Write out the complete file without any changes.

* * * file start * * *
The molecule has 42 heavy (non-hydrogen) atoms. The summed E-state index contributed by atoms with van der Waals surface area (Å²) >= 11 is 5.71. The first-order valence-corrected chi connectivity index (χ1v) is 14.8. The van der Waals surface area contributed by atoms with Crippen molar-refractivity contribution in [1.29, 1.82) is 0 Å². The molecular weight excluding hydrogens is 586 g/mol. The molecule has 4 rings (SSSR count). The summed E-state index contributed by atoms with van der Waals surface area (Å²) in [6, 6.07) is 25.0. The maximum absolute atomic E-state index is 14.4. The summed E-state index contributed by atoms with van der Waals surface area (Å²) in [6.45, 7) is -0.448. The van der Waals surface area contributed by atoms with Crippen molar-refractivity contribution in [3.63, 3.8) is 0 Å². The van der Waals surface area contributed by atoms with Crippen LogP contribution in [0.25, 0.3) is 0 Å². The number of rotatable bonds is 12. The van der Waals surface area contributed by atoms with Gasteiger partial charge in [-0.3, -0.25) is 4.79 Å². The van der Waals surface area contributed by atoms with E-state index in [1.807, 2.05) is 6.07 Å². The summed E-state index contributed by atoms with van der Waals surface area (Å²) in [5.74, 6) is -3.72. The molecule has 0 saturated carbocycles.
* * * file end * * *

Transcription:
The molecule has 42 heavy (non-hydrogen) atoms. The summed E-state index contributed by atoms with van der Waals surface area (Å²) >= 11 is 5.71. The first-order valence-corrected chi connectivity index (χ1v) is 14.8. The van der Waals surface area contributed by atoms with Crippen molar-refractivity contribution in [1.29, 1.82) is 0 Å². The molecular weight excluding hydrogens is 586 g/mol. The molecule has 4 rings (SSSR count). The summed E-state index contributed by atoms with van der Waals surface area (Å²) in [6, 6.07) is 25.0. The maximum absolute atomic E-state index is 14.4. The summed E-state index contributed by atoms with van der Waals surface area (Å²) in [6.45, 7) is -0.448. The van der Waals surface area contributed by atoms with Crippen molar-refractivity contribution in [3.63, 3.8) is 0 Å². The van der Waals surface area contributed by atoms with Crippen LogP contribution in [0.25, 0.3) is 0 Å². The number of rotatable bonds is 12. The van der Waals surface area contributed by atoms with Gasteiger partial charge in [-0.3, -0.25) is 4.79 Å². The van der Waals surface area contributed by atoms with E-state index in [1.807, 2.05) is 6.07 Å². The summed E-state index contributed by atoms with van der Waals surface area (Å²) in [5.74, 6) is -3.72. The molecule has 0 saturated carbocycles.